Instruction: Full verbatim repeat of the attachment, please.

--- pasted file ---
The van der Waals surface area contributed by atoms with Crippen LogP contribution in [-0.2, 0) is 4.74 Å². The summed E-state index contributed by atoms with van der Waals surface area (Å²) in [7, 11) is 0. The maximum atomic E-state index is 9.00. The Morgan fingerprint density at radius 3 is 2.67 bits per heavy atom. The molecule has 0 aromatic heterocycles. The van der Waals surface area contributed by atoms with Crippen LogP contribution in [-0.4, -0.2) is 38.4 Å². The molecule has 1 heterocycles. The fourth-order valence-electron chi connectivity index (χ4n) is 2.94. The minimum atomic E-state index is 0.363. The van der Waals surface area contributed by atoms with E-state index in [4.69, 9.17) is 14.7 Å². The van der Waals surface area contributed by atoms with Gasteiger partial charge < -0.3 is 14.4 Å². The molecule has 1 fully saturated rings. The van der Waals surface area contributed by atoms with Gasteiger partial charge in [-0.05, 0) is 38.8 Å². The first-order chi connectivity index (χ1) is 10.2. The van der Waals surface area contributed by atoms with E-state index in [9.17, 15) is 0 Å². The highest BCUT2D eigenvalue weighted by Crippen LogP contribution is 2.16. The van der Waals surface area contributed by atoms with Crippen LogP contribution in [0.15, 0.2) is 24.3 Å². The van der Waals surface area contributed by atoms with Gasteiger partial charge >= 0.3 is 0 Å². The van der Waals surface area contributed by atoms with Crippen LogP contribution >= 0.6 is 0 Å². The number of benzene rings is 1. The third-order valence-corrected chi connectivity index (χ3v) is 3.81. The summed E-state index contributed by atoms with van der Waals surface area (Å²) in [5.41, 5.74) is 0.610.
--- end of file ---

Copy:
The van der Waals surface area contributed by atoms with Crippen LogP contribution in [-0.2, 0) is 4.74 Å². The summed E-state index contributed by atoms with van der Waals surface area (Å²) in [7, 11) is 0. The maximum atomic E-state index is 9.00. The Morgan fingerprint density at radius 3 is 2.67 bits per heavy atom. The molecule has 0 aromatic heterocycles. The van der Waals surface area contributed by atoms with Crippen LogP contribution in [-0.4, -0.2) is 38.4 Å². The molecule has 1 heterocycles. The fourth-order valence-electron chi connectivity index (χ4n) is 2.94. The minimum atomic E-state index is 0.363. The van der Waals surface area contributed by atoms with E-state index in [4.69, 9.17) is 14.7 Å². The van der Waals surface area contributed by atoms with Gasteiger partial charge < -0.3 is 14.4 Å². The molecule has 1 fully saturated rings. The van der Waals surface area contributed by atoms with Gasteiger partial charge in [-0.05, 0) is 38.8 Å². The first-order chi connectivity index (χ1) is 10.2. The van der Waals surface area contributed by atoms with E-state index in [9.17, 15) is 0 Å². The highest BCUT2D eigenvalue weighted by Crippen LogP contribution is 2.16. The van der Waals surface area contributed by atoms with Crippen LogP contribution in [0.15, 0.2) is 24.3 Å². The van der Waals surface area contributed by atoms with Gasteiger partial charge >= 0.3 is 0 Å². The van der Waals surface area contributed by atoms with Crippen LogP contribution >= 0.6 is 0 Å². The number of benzene rings is 1. The third-order valence-corrected chi connectivity index (χ3v) is 3.81. The summed E-state index contributed by atoms with van der Waals surface area (Å²) in [5.41, 5.74) is 0.610.